Thursday, May 14, 2015

Thursday Afternoon Word Slinging: 05.14.15

Black Presidents, Republicans, Deflated Footballs, Killing more people, and Faith groups and poverty..

ATLAH World Missionary Church Pastor Dr. James David Manning asserted this week that Baltimore residents rioted after the death of Freddie Gray because black people were not ready for a black president.
In his Wednesday video broadcast, Manning said that he didn’t have any “hatred for the idiots who voted for Obama,” but “sometimes when you speak the truth it sounds like or feels like hate.” According to Manning, black people did not deserve a black president because “young black men” had not accomplished anything, and instead believed that they were “owed” government benefits because their ancestors were slaves.
“Hamite [or black] people were saying we should have a black president simply because we were once slaves in this nation,” he said. “It’s like saying because I went swimming one day, I should be the captain of the world’s largest aircraft carrier. You know nothing about a boat. You just got wet swimming one day.”
“To put a Hamite in office just because and only because — there was no other reason — is that Americans were once slaves,” Manning continued. “I stated as well that there would be riots in the streets. I stated that young people born after the plagues will look around and say, ‘We don’t have to accomplish anymore. We don’t have to discipline ourselves anymore. We don’t need a family structure anymore. We don’t need to be hardworking anymore. We can just demand because we were slaves, we ought to be given a penthouse, we ought to be given government subsidies.'”
The pastor declared that “the proof is in the pudding.” --David Edwards @DavidEdwards

“Those SOBs, and that’s all I can call them, these SOBs didn’t even have the decency to table the vote,” Rendell told host Chris Hayes, who quickly responded by playing devil’s advocate.
“The policy is good, or it’s bad, OK?” Hayes asked. “So if I’m a Republican and I say, ‘Look, we’ve got these budget caps, I don’t think Amtrak should be getting this money, this horrible thing that happened doesn’t change the way I’m gonna vote.'”
Rendell, a Democrat, responded by calling the argument of budget caps “a baloney excuse,” saying lawmakers often break budget limits when it comes to defense spending.
“Their policy is terrible,” Rendell said of the GOP. “This country used to have the world’s best infrastructure.” ---Chris Hayes @chrislhayes

Lawyers for the New England Patriots have issued a long letter defending the team against the Wells report.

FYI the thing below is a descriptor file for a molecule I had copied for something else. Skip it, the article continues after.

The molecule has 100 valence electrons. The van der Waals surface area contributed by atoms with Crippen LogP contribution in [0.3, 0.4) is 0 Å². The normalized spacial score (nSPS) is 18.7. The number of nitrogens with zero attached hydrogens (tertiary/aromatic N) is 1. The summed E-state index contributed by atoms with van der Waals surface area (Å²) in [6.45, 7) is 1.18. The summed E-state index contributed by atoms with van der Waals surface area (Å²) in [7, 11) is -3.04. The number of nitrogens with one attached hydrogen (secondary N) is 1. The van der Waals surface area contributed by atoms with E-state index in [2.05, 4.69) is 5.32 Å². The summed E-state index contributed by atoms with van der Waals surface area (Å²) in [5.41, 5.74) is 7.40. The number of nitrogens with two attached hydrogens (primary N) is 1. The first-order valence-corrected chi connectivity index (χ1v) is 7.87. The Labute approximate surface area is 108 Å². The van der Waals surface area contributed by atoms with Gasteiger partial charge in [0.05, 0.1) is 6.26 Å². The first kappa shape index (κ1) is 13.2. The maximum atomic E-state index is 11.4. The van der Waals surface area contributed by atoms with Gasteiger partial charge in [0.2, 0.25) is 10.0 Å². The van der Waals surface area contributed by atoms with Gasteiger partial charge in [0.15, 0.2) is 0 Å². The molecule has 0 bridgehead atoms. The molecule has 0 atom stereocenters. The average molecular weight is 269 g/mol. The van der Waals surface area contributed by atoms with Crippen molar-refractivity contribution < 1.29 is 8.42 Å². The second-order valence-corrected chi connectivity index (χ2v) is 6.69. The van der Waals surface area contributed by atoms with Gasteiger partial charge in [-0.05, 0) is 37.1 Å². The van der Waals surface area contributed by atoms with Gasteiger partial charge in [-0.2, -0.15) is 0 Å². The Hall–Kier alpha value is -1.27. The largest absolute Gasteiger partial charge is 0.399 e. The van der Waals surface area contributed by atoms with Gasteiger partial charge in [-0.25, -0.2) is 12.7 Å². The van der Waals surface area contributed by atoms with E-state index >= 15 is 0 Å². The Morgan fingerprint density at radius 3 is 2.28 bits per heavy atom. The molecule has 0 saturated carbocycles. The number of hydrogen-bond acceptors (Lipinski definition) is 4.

In the letter, the lawyers defend locker-room attendant Jim McNally and equipment assistant John Jastremski, who sent series of damning texts seemingly discussing their plan to deflate the footballs. -Brett LoGiurato @BrettLoGiurato

“I think we need to kill more people,” Dale Cox, a prosecutor in Caddo Parish, Louisiana, said recently. He was responding to questions about the release of Glenn Ford, a man with Stage 4 lung cancer who spent nearly three decades on death row for a crime he did not commit. Cox acknowledged that the execution of an innocent person would be a “horrible injustice.” Still, he maintained of the death penalty: “We need it more now than ever.” -Nicole Flatow@NicFlatow

Earlier this week, Harvard professor Robert Putnam did a Q&A with Washington Post religion reporter Michelle Boorstein, headlined "Have faith groups been too absent in the fight on poverty?" Here is Putnam's answer to that question:
The obvious fact is that over the last 30 years, most organized religion has focused on issues regarding sexual morality, such as abortion, gay marriage, all of those. I’m not saying if that’s good or bad, but that’s what they’ve been using all their resources for. This is the most obvious point in the world. It’s been entirely focused on issues of homosexuality and contraception and not at all focused on issues of poverty.
That the venerable author of Bowling Alone would say this, let alone declare it "the most obvious point in the world," is a good reminder of that even the most brilliant social scientists are, more often than not, demonstrably full of it. There's a  damning retort to this by Rob Schwarzwalder and Pat Fagan at Religion News Service. Just to give you an idea, a single Christian Charity, World Vision, spends about $2.8 billion on anti-poverty efforts. "That would rank World Vision about 12th within the G20 nations in terms of overseas development assistance," World Vision President Richard Stearns noted in Christianity Today a few years back. Fagan and Schwarzwelder do a lot more number crunching, but the upshot is that Christians spend billions and billions fighting poverty. Even the most generous estimates of the resources devoted to pro-life causes and organizations defending traditional marriage are just a few hundred million dollars. By contrast, the budget of Planned Parenthood alone is just over a billion dollars. I don't know what the Human Rights Campaign's budget is, but if I've walked by their impressive building in Washington many times and I suspect they could marshall the resources of a small nation.  --Mark Hemingway @Heminator